You will begin your journey in Ushuaia, a small but bustling port town at the tip
of South America. This Argentine town is an ideal gateway for you to explore
the southern extent of Patagonia while preparing for your adventure ahead.
Get active in the mountains or enjoy handcrafted chocolate at a café in town.
Ushuaia - Embarkation Day
As the ship sets sail in the late afternoon, you will begin your Antarctic journey, passing through the Beagle Channel. The channel opens up to the vastness of the Southern Ocean, where your next land sighting will be along the Antarctic Peninsula. Named after the famed ship on which Charles Darwin voyaged, the channel presents great photo opportunities to capture seabirds hovering overhead.
There are many activities to keep you engaged while at sea. Take advantage of the library of books available on the ship, become acquainted with fellow travellers at the bar and enjoy spectacular views from the deck. Thick parkas will be provided to keep you warm. The expedition team will conduct a series of presentations on polar wildlife and history and to prepare you for the Zodiac cruises and shore landings ahead.
Falkland Islands (Islas Malvinas)
Explore the two main islands, East and West, of the rugged Falkland
archipelago on Zodiac excursions and daily landings. Visit the capital
of Stanley, a remote and peaceful outpost with a British country charm.
There are plenty of churches and museums to explore, and the locals are
often happy to chat over a drink at the pub. Wildlife sightings around
the Falkland Islands should include at least three species of penguin
and two endemic bird species - Cobb’s wren and the flightless steamer
duck. The expedition team will educate you on the local flora and fauna
so you will know what you’re looking for. Other potential landing
sites include West Point Island, Saunder’s Island, Sea Lion Island and
Possible Landing Sites in The Falkland Islands
The 5 mile (8 km) island northwest of West Falkland is owned by Rob and
Lorraine McGill. It is a picturesque island, where songbirds nest
amongst the luxuriant growth that covers the gently rolling landscape.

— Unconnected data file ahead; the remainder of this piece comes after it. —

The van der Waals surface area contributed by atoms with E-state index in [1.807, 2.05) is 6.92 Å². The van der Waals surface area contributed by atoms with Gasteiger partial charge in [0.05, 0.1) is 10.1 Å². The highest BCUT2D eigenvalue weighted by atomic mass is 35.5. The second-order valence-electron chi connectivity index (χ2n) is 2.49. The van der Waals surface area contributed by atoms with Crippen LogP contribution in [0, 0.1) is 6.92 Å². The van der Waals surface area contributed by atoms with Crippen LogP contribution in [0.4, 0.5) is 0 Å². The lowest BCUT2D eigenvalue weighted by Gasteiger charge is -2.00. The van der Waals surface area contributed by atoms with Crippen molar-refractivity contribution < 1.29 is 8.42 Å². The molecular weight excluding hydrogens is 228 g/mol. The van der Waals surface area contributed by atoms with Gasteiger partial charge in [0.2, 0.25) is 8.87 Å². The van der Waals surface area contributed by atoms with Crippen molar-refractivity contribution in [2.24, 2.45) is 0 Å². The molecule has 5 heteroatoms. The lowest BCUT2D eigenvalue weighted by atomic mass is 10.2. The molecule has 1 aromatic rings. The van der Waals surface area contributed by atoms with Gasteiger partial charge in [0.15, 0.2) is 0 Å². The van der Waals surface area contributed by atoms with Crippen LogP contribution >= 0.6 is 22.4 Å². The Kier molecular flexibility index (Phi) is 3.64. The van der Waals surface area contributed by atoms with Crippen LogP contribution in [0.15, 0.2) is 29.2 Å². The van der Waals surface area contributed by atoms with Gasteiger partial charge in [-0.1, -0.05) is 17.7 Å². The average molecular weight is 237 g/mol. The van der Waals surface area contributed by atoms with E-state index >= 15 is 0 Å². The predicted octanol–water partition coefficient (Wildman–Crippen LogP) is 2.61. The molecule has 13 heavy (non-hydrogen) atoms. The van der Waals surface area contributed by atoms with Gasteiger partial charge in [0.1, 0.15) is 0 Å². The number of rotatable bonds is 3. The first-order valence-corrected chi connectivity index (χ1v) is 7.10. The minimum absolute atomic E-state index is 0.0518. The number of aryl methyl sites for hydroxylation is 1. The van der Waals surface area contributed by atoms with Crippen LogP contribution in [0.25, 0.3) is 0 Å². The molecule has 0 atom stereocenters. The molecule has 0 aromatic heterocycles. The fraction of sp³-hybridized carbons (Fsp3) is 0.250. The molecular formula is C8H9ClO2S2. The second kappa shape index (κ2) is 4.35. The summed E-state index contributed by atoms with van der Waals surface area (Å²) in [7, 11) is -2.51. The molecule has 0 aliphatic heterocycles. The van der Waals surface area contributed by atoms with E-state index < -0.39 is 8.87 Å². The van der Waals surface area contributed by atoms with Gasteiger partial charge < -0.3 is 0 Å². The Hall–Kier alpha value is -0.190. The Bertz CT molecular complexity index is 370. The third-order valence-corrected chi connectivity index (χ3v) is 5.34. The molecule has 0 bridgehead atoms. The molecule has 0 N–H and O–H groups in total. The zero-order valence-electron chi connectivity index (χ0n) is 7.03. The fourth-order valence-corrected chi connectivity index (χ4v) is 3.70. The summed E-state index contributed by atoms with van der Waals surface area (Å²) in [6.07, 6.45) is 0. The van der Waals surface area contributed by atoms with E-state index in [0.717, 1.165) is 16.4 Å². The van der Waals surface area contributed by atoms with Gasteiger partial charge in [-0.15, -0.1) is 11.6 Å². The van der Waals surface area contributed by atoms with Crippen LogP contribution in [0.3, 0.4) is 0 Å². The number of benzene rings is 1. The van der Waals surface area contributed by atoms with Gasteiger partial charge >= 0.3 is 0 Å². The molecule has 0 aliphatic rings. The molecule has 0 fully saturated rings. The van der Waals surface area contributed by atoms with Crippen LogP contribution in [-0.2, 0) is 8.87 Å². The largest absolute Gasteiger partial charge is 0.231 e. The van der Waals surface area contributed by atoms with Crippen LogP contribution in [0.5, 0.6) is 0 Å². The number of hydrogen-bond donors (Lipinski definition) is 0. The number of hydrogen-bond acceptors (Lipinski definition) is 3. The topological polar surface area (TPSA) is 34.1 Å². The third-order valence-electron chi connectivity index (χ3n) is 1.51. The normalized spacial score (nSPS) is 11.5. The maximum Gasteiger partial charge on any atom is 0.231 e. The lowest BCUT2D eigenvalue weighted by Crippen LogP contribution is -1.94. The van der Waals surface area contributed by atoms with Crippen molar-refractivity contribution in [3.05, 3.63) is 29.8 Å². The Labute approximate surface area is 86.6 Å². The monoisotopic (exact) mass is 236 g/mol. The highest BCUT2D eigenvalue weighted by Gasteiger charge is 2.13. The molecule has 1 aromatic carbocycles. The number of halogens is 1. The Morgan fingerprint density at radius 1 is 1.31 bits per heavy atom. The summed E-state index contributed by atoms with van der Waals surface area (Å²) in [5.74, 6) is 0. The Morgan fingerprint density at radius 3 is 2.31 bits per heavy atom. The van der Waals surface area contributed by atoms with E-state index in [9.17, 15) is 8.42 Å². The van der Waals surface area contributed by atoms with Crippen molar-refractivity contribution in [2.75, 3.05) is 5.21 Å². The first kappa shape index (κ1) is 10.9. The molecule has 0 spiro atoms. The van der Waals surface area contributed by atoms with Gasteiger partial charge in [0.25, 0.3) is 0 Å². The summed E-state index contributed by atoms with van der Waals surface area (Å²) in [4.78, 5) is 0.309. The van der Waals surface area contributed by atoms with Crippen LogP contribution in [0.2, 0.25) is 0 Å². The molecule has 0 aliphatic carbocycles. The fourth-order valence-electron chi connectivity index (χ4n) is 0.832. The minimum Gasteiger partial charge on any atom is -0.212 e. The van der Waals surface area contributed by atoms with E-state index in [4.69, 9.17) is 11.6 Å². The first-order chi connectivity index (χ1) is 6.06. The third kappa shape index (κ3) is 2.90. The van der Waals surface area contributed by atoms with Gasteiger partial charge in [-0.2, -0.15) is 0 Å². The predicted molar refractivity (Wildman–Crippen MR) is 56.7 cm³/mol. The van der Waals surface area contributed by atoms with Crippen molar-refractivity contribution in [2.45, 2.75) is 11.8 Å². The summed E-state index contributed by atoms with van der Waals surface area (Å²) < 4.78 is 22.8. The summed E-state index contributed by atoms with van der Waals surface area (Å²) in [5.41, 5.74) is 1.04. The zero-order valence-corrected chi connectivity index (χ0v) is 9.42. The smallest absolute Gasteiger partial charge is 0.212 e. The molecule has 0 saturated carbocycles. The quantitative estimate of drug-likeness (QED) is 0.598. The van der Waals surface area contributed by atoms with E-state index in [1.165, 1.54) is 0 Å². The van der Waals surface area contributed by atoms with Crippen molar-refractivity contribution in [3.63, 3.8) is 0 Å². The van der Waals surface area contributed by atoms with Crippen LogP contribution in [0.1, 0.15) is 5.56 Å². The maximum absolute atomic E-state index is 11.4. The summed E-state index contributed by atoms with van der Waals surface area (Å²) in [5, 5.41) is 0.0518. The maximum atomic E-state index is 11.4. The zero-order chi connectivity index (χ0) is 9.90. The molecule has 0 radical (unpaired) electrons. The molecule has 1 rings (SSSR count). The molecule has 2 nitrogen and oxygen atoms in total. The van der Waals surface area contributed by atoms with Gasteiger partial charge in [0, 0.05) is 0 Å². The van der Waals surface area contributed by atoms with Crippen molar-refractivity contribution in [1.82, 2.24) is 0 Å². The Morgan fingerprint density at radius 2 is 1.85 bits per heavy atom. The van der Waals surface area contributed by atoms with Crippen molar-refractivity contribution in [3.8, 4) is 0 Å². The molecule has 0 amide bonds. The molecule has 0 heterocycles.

The island is named for a Royal Navy ship, HMS Carcass, which arrived in
- NEW ISLAND
The most southwesterly island in the archipelago is about 8 miles (13
km) long and half a mile (800 m) wide. The western side of the island
is a cliff 600 feet (183 m) high, while the eastern side slopes to the
sea. The ownership of the island is held by Tony Chater and Ian
Strange. Both men have turned their portion of the island into nature
The deep-water harbor of Stanley was the economic mainstay of the
community since the Port’s completion in 1845. Sailing ships damaged
while rounding Cape Horn called in for expensive repairs. Stanley is as
lively as it gets in the Falklands (Malvinas) and the future of the
port may be bright if hydrocarbon deposits off the coast prove to be
- WEST POINT ISLAND
The Napier family has owned the island since the 1860s. Black-browed
albatrosses nest in colonies on cliffs along the water’s edge on the
western side of the island. Rockhopper penguins share the cliffs, while
Commerson’s dolphins are often seen in the water surrounding the
En route to South Georgia Island, cross the invisible biological boundary of the Antarctic Convergence. Unique to Antarctica, this meeting of oceans creates an abundance of krill and marine life. With the help of the expedition team, keep an eye out for large cetaceans, including humpback whales. Learn more about Antarctic conservation as well as the fascinating history of the area, as your on-board presentations continue.
South Georgia is sometimes referred to as the ‘Galapagos of the Poles’
due to the diversity and abundance of its wildlife. Visit rookeries
teeming with hundreds of thousands of king and macaroni penguins.
Encounter huge elephant seals or smaller fur seals, as well as shags,
prions and albatrosses. You’ll also have the chance to see the grave of
the great explorer, Sir Ernest Shackleton, at the settlement of
Grytviken. Other potential landing sites in South Georgia include
Salisbury Plain, Gold Harbour, Fortuna Bay, Grytviken, St. Andrew’s Bay
and Cooper Bay. Excursions are determined by weather conditions, but
your expedition team will ensure that each landing offers something
Possible Landing Sites in South Georgia
This is a photogenic and dramatic fjord, with sharp and jagged peaks
rising out of the sea. Glaciation never reached the peaks of this
fjord, giving it a unique landscape.
- GOLD HARBOUR
The backdrop to this harbor is the hanging Bertrab Glacier. King and
gentoo penguins call this home, as do rowdy elephant and fur seals.
Only a handful of people live, albeit temporarily, on South Georgia, a
United Kingdom overseas territory. Two of them are curators of the
South Georgia Museum, located in the former whaling station manager’s
villa. The church was built for the whaling community and is the only
building in Grytviken that is still used for its original purpose.
- PRION ISLAND
Robert Cushman Murphy named this island for the species of petrels seen
on the island. Birders will be pleased to know that wandering albatross